You are right to question this translation. The two definitions of insist that I have quoted below imply a very different meaning, turning the male from confident and firm into a dangerous predator. Please translate correctly so that no misunderstanding occurs.
So in light of the first sentence:
keep going until you either get what you want or are rejected
This implies confidence, pursue until success or failure, do not stop at "maybe", but absolutely do NOT force the issue.
Looking up the definition of insist: (dictionary.com)
verb (used without object)
- to be emphatic, firm, or resolute on some matter of desire
verb (used with object)
- to demand or persist in demanding
The classic definition of insist is often used with an object, meaning to persist. I would "insist" that the walls are painted in magnolia. However, since women are clearly NOT objects, then we can assume the first definition is meant here, and that is to be emphatic or resolute, or in keeping with the first sentence, be firm and confident.
Also, the second sentence should read "even when she says she should not". If she says she "cannot" then that means she is unable to, and the pursuer should take that as failure and give up or request an alternative. If she says that she "should not", then this is conditional and so not a definitive rejection.
Subtleties of the English Language
In response to a comment that "there seems to be no technical difference between the two definitions of insist ", allow me to elaborate on some of the subtleties of the English Language.
In French, the meaning of a phrase can shift ever so slightly if you use the polite or casual forms, for example "you" can be "tu" or "vous". In Japanese, a similar shift in meaning can occur between formal or humble forms etc. In Mandarin, the meaning is of a phrase can shift ever so slightly with tone.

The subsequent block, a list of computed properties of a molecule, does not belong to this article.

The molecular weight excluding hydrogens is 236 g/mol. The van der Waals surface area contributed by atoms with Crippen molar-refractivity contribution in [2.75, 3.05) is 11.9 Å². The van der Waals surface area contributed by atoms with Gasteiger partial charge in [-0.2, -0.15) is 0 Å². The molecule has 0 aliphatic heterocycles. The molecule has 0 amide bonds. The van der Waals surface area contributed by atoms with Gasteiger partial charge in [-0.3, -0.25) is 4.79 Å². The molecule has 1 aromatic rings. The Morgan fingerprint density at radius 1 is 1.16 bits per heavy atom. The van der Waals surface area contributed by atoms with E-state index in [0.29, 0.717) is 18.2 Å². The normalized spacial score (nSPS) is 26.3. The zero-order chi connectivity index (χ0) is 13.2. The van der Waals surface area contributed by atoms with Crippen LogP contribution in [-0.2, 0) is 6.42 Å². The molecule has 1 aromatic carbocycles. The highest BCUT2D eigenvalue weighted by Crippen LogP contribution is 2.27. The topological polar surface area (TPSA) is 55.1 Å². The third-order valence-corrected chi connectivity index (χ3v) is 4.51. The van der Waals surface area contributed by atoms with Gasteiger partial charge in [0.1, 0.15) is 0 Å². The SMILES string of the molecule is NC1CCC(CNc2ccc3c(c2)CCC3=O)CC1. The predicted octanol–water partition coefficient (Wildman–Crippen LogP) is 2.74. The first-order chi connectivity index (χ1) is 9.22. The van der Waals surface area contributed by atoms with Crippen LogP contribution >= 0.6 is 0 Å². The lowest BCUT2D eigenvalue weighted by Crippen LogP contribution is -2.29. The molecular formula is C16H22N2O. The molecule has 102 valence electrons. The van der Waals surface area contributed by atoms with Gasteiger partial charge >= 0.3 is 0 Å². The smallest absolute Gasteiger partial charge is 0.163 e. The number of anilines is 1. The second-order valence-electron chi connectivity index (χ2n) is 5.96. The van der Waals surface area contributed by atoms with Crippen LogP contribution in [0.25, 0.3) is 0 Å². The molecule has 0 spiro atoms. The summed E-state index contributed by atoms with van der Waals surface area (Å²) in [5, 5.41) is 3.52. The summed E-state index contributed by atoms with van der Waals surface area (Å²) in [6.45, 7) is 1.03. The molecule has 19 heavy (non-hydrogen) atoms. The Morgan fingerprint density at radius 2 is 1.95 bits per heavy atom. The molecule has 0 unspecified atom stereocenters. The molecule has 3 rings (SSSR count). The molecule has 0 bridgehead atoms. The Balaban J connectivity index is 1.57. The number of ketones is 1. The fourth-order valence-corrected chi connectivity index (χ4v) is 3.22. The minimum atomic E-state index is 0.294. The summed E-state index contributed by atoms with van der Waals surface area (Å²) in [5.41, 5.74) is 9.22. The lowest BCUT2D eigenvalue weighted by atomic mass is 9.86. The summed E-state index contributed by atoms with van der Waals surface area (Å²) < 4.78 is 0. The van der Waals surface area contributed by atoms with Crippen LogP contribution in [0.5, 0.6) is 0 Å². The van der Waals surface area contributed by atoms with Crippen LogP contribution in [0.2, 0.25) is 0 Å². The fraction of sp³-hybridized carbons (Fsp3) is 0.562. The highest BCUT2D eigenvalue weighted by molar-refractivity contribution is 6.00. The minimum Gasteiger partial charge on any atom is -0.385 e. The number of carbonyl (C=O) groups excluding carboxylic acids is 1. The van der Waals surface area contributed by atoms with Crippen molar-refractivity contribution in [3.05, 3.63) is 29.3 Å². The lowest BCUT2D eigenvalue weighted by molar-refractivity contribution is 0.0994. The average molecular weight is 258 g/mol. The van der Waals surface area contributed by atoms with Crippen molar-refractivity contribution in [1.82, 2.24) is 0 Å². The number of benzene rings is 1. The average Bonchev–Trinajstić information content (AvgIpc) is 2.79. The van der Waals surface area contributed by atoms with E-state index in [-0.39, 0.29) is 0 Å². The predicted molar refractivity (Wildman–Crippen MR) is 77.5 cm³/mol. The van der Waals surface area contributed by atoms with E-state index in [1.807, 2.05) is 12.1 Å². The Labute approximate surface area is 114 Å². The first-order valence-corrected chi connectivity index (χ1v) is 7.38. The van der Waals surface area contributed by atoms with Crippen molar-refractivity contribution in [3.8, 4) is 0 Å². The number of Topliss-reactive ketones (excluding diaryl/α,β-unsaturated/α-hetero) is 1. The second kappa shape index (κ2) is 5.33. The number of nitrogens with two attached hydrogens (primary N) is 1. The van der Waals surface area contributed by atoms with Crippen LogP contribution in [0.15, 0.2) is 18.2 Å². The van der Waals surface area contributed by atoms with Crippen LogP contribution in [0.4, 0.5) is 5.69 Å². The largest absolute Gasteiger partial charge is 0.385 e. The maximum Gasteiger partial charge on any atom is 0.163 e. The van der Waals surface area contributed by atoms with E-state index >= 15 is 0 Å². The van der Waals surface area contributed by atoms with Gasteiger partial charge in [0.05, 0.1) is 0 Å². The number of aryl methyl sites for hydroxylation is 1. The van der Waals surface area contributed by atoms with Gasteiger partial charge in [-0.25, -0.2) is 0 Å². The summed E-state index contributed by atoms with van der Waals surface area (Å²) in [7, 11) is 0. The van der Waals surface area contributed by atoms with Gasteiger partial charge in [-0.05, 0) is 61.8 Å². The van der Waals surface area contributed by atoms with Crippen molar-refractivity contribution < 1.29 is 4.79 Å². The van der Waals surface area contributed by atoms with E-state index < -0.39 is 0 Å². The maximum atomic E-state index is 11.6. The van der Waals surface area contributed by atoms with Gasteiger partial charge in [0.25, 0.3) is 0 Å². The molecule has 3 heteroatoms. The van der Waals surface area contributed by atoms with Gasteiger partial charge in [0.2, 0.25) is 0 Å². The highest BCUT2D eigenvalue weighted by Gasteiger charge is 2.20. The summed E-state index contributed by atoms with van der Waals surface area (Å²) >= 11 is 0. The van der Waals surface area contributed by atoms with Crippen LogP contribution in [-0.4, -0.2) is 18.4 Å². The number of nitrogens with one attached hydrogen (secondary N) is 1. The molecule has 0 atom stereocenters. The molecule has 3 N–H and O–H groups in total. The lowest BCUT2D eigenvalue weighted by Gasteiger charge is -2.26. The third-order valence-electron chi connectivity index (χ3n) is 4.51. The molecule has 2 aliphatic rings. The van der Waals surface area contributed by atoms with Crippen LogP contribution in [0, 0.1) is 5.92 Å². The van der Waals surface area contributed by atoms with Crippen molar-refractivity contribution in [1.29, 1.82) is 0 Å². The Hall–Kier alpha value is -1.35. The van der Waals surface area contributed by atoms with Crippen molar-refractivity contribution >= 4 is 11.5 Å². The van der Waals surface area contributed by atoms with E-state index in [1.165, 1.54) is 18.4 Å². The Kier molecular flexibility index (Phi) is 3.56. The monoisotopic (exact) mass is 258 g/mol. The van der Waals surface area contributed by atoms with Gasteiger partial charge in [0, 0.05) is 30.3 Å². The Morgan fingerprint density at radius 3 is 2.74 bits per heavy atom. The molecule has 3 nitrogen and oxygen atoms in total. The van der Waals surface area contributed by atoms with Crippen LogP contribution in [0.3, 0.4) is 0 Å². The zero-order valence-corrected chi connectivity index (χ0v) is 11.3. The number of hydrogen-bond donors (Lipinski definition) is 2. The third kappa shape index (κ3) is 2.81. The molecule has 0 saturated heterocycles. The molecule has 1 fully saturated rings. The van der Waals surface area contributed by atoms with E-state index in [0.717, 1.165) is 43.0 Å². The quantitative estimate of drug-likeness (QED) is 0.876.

In English however, there is no intonation and there are no formal forms. All in all, English can appear to be quite flat with complicated grammatical rules.
This however, is not the case. The subtleties and formalities are conveyed through a combination of manners/politeness and conditional tense. For example, the following phrases are in order of politeness:
- I want now (rude)
- I want
- I would like
- I would very much appreciate (polite)
Applying this principle to the above translation means that the above definitions of insist are actually dramatically different.
1st translation. to be emphatic, firm, or resolute on some matter of desire
This is the polite form implying that if she says that she should not give you her number, as it is too soon, then be resolute. Woo her with chocolates and flowers until she either warms to you or responds with a firm no.
2nd translation. to demand or persist in demanding
This is the terrifying form recommending to demand that she give you her number, if she cannot or has no number, ignore her protests and force the issue.
So you see, the two translations are very different and at different ends of the politeness scale. One translation implies resolve which is good and determined, the other translation implies demand, which is rude and wrong.